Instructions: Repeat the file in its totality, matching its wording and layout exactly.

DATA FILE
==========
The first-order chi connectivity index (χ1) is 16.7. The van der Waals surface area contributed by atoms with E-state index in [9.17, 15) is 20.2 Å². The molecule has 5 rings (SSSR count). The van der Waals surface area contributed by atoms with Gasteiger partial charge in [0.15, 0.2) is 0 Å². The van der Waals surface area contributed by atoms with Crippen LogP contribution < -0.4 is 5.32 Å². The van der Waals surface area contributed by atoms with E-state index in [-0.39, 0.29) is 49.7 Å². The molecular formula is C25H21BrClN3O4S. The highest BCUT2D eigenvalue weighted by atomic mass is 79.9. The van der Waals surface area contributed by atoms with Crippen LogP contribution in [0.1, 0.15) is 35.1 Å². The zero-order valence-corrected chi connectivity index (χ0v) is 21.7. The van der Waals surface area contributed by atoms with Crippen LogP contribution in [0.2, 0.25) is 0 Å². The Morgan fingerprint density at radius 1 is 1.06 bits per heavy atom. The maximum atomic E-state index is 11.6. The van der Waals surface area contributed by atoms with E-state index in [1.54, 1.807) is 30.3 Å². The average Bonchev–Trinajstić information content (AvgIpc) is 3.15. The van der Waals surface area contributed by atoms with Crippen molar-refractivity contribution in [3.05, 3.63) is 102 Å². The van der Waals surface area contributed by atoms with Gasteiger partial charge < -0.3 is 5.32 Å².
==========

The first-order chi connectivity index (χ1) is 16.7. The van der Waals surface area contributed by atoms with E-state index in [9.17, 15) is 20.2 Å². The molecule has 5 rings (SSSR count). The van der Waals surface area contributed by atoms with Gasteiger partial charge in [0.15, 0.2) is 0 Å². The van der Waals surface area contributed by atoms with Crippen LogP contribution < -0.4 is 5.32 Å². The van der Waals surface area contributed by atoms with E-state index in [-0.39, 0.29) is 49.7 Å². The molecular formula is C25H21BrClN3O4S. The highest BCUT2D eigenvalue weighted by atomic mass is 79.9. The van der Waals surface area contributed by atoms with Crippen LogP contribution in [0.1, 0.15) is 35.1 Å². The zero-order valence-corrected chi connectivity index (χ0v) is 21.7. The van der Waals surface area contributed by atoms with Crippen LogP contribution in [0.2, 0.25) is 0 Å². The Morgan fingerprint density at radius 1 is 1.06 bits per heavy atom. The maximum atomic E-state index is 11.6. The van der Waals surface area contributed by atoms with E-state index in [1.54, 1.807) is 30.3 Å². The average Bonchev–Trinajstić information content (AvgIpc) is 3.15. The van der Waals surface area contributed by atoms with Crippen molar-refractivity contribution in [3.05, 3.63) is 102 Å². The van der Waals surface area contributed by atoms with Gasteiger partial charge < -0.3 is 5.32 Å².